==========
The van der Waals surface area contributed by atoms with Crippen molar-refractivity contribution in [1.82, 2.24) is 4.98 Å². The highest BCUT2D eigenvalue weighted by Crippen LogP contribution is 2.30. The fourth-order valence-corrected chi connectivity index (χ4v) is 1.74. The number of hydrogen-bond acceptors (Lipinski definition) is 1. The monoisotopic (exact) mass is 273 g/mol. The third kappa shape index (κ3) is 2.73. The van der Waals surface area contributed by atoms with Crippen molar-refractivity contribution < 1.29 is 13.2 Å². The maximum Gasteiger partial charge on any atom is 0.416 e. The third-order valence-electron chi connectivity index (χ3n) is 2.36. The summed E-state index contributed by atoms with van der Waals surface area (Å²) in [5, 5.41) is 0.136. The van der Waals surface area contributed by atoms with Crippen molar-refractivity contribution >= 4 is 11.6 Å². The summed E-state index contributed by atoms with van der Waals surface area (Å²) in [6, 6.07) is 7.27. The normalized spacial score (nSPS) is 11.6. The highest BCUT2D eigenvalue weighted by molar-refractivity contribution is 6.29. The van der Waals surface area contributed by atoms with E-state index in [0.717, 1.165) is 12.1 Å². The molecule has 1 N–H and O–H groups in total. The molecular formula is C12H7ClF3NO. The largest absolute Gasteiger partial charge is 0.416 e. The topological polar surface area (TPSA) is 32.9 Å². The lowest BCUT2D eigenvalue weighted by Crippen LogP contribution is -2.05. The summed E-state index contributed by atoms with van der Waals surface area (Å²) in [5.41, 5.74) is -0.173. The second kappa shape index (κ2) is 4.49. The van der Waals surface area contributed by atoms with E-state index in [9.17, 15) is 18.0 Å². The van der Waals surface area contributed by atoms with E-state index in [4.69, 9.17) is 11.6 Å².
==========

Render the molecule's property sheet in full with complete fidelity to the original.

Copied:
The van der Waals surface area contributed by atoms with Crippen molar-refractivity contribution in [1.82, 2.24) is 4.98 Å². The highest BCUT2D eigenvalue weighted by Crippen LogP contribution is 2.30. The fourth-order valence-corrected chi connectivity index (χ4v) is 1.74. The number of hydrogen-bond acceptors (Lipinski definition) is 1. The monoisotopic (exact) mass is 273 g/mol. The third kappa shape index (κ3) is 2.73. The van der Waals surface area contributed by atoms with Crippen molar-refractivity contribution < 1.29 is 13.2 Å². The maximum Gasteiger partial charge on any atom is 0.416 e. The third-order valence-electron chi connectivity index (χ3n) is 2.36. The summed E-state index contributed by atoms with van der Waals surface area (Å²) in [5, 5.41) is 0.136. The van der Waals surface area contributed by atoms with Crippen molar-refractivity contribution >= 4 is 11.6 Å². The summed E-state index contributed by atoms with van der Waals surface area (Å²) in [6, 6.07) is 7.27. The normalized spacial score (nSPS) is 11.6. The highest BCUT2D eigenvalue weighted by molar-refractivity contribution is 6.29. The van der Waals surface area contributed by atoms with E-state index in [0.717, 1.165) is 12.1 Å². The molecule has 1 N–H and O–H groups in total. The molecular formula is C12H7ClF3NO. The largest absolute Gasteiger partial charge is 0.416 e. The topological polar surface area (TPSA) is 32.9 Å². The lowest BCUT2D eigenvalue weighted by Crippen LogP contribution is -2.05. The summed E-state index contributed by atoms with van der Waals surface area (Å²) in [5.41, 5.74) is -0.173. The second kappa shape index (κ2) is 4.49. The van der Waals surface area contributed by atoms with E-state index in [9.17, 15) is 18.0 Å². The van der Waals surface area contributed by atoms with E-state index in [4.69, 9.17) is 11.6 Å².